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The Independent Investor: Think twice Before Co-Signing Student Loan
By Bill Schmick On: 04:30PM / Friday January 09, 2015
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Sure, we love our kids. Of course we want them to get ahead, so when your son, daughter, or nephew asks for your signature right next to theirs on that private student loan application it is tempting. But before you sign on the dotted line consider this.

When you consent to being a student loan co-signer you are in for the life of the loan. If the student fails to make payments, you must. If they are late, you get the notices, too. Their financial problems will impact your credit score and could haunt you the next time you apply for a car loan, home mortgage, or simply a credit card.

I know that putting aside your emotions is difficult at best in the decision-making process. Yet, you must, because there is real money on the line as well as a multiyear financial commitment. Approach the decision as if the relative were a potential business partner. As such, you must be a fairly good judge of character. Does the person asking for the loan follow through on his or her commitments? Do they have a history of making good, financial decisions or are they the type that just can't seem to save money? How practical are they in life's decisions?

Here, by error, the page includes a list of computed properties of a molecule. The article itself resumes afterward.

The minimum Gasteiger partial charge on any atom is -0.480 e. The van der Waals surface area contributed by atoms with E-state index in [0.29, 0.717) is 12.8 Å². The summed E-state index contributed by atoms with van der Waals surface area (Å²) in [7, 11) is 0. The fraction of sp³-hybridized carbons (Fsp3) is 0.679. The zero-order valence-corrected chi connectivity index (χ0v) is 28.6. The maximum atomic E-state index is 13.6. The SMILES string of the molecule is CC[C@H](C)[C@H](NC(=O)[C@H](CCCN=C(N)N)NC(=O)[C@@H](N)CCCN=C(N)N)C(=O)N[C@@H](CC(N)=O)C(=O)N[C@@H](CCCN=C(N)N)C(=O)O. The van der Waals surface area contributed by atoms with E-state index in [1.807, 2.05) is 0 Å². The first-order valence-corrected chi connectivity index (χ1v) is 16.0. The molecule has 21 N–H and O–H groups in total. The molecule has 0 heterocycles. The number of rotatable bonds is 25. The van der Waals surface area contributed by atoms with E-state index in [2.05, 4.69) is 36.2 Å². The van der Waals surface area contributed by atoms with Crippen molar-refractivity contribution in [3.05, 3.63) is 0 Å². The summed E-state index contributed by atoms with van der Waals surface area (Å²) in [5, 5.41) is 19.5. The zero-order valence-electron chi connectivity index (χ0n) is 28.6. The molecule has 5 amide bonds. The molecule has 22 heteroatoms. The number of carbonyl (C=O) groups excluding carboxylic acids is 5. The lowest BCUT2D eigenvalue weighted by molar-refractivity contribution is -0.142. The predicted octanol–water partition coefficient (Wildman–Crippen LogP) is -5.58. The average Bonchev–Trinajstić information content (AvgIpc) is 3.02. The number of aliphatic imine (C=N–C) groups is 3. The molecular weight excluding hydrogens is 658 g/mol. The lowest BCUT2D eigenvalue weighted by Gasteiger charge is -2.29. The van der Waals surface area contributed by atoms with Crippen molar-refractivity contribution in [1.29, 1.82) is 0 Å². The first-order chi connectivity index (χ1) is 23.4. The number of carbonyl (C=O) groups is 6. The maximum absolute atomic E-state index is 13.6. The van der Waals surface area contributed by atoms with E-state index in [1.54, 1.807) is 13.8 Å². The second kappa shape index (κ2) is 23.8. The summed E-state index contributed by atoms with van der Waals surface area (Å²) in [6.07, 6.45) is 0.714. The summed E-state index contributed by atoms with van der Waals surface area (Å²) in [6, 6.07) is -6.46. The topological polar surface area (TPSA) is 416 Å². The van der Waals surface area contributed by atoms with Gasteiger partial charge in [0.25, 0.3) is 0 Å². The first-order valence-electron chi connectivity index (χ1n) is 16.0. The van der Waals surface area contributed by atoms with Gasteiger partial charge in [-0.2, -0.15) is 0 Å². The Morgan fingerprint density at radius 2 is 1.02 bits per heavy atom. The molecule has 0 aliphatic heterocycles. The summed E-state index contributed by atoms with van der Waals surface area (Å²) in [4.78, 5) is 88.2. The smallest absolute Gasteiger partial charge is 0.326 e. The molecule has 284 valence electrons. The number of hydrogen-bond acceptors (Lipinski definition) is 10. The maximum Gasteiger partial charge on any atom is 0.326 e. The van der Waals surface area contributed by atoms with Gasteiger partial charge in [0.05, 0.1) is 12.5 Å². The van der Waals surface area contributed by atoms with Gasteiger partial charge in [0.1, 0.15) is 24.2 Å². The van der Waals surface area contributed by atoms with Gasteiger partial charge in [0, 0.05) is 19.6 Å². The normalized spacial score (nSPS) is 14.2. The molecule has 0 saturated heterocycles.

If the answers still indicate a green light, decide how and when they are going to be able to pay back the loan. If your son is insisting on getting an art degree with absolutely no prospects of employment, co-signing a loan with him could be financial suicide. Today, many college grads who have a degree in occupations that are already overemployed, obsolete or pay minimum wages cannot repay their student loans. Just because your relatives are "following their heart" in acquiring a degree is no reason to support that decision financially.